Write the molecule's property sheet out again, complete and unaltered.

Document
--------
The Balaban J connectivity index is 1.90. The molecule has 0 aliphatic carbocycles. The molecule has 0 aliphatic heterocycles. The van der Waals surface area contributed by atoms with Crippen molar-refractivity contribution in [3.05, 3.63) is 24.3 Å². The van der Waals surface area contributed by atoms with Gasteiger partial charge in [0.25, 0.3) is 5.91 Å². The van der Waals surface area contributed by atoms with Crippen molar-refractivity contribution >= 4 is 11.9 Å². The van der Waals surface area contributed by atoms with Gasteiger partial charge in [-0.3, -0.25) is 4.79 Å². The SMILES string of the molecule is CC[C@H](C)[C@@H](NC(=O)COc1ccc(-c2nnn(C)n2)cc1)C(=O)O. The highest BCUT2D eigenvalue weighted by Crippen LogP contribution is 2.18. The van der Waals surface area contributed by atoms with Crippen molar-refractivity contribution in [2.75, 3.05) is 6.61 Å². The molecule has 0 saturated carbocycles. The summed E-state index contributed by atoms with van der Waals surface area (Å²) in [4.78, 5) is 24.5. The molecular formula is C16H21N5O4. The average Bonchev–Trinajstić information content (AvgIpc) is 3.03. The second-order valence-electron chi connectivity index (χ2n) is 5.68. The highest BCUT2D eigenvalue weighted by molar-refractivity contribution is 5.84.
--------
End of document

The Balaban J connectivity index is 1.90. The molecule has 0 aliphatic carbocycles. The molecule has 0 aliphatic heterocycles. The van der Waals surface area contributed by atoms with Crippen molar-refractivity contribution in [3.05, 3.63) is 24.3 Å². The van der Waals surface area contributed by atoms with Gasteiger partial charge in [0.25, 0.3) is 5.91 Å². The van der Waals surface area contributed by atoms with Crippen molar-refractivity contribution >= 4 is 11.9 Å². The van der Waals surface area contributed by atoms with Gasteiger partial charge in [-0.3, -0.25) is 4.79 Å². The SMILES string of the molecule is CC[C@H](C)[C@@H](NC(=O)COc1ccc(-c2nnn(C)n2)cc1)C(=O)O. The highest BCUT2D eigenvalue weighted by Crippen LogP contribution is 2.18. The van der Waals surface area contributed by atoms with Crippen molar-refractivity contribution in [2.75, 3.05) is 6.61 Å². The molecule has 0 saturated carbocycles. The summed E-state index contributed by atoms with van der Waals surface area (Å²) in [4.78, 5) is 24.5. The molecular formula is C16H21N5O4. The average Bonchev–Trinajstić information content (AvgIpc) is 3.03. The second-order valence-electron chi connectivity index (χ2n) is 5.68. The highest BCUT2D eigenvalue weighted by molar-refractivity contribution is 5.84.